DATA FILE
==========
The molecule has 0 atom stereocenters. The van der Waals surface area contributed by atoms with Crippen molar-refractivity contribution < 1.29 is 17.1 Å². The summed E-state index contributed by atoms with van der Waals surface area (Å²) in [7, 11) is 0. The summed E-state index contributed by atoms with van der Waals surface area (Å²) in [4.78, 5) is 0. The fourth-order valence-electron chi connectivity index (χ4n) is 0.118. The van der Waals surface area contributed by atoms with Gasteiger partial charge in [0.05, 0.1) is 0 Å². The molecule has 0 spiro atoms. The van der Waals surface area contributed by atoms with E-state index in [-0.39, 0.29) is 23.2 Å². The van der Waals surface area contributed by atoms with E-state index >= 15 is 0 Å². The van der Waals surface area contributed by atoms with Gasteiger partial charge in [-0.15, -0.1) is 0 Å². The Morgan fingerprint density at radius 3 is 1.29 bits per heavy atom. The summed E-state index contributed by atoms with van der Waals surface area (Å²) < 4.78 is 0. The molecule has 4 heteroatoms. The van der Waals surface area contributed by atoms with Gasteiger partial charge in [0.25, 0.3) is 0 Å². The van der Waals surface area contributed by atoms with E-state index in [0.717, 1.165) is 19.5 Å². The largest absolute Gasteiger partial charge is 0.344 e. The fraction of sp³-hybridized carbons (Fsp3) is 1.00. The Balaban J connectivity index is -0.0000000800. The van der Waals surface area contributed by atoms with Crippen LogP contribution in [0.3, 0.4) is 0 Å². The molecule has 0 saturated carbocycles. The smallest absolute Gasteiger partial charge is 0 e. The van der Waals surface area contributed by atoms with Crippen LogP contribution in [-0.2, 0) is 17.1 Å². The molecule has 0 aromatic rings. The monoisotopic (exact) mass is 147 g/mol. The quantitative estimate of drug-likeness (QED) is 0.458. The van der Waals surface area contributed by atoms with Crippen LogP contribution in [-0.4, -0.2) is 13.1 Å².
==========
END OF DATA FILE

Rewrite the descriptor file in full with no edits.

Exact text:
The molecule has 0 atom stereocenters. The van der Waals surface area contributed by atoms with Crippen molar-refractivity contribution < 1.29 is 17.1 Å². The summed E-state index contributed by atoms with van der Waals surface area (Å²) in [7, 11) is 0. The summed E-state index contributed by atoms with van der Waals surface area (Å²) in [4.78, 5) is 0. The fourth-order valence-electron chi connectivity index (χ4n) is 0.118. The van der Waals surface area contributed by atoms with Gasteiger partial charge in [0.05, 0.1) is 0 Å². The molecule has 0 spiro atoms. The van der Waals surface area contributed by atoms with E-state index in [-0.39, 0.29) is 23.2 Å². The van der Waals surface area contributed by atoms with E-state index >= 15 is 0 Å². The van der Waals surface area contributed by atoms with Gasteiger partial charge in [-0.15, -0.1) is 0 Å². The Morgan fingerprint density at radius 3 is 1.29 bits per heavy atom. The summed E-state index contributed by atoms with van der Waals surface area (Å²) < 4.78 is 0. The molecule has 4 heteroatoms. The van der Waals surface area contributed by atoms with Gasteiger partial charge in [0.25, 0.3) is 0 Å². The van der Waals surface area contributed by atoms with E-state index in [0.717, 1.165) is 19.5 Å². The largest absolute Gasteiger partial charge is 0.344 e. The fraction of sp³-hybridized carbons (Fsp3) is 1.00. The Balaban J connectivity index is -0.0000000800. The van der Waals surface area contributed by atoms with Crippen LogP contribution in [0.3, 0.4) is 0 Å². The molecule has 0 saturated carbocycles. The smallest absolute Gasteiger partial charge is 0 e. The van der Waals surface area contributed by atoms with Crippen LogP contribution in [-0.2, 0) is 17.1 Å². The molecule has 0 aromatic rings. The monoisotopic (exact) mass is 147 g/mol. The quantitative estimate of drug-likeness (QED) is 0.458. The van der Waals surface area contributed by atoms with Crippen LogP contribution in [-0.4, -0.2) is 13.1 Å².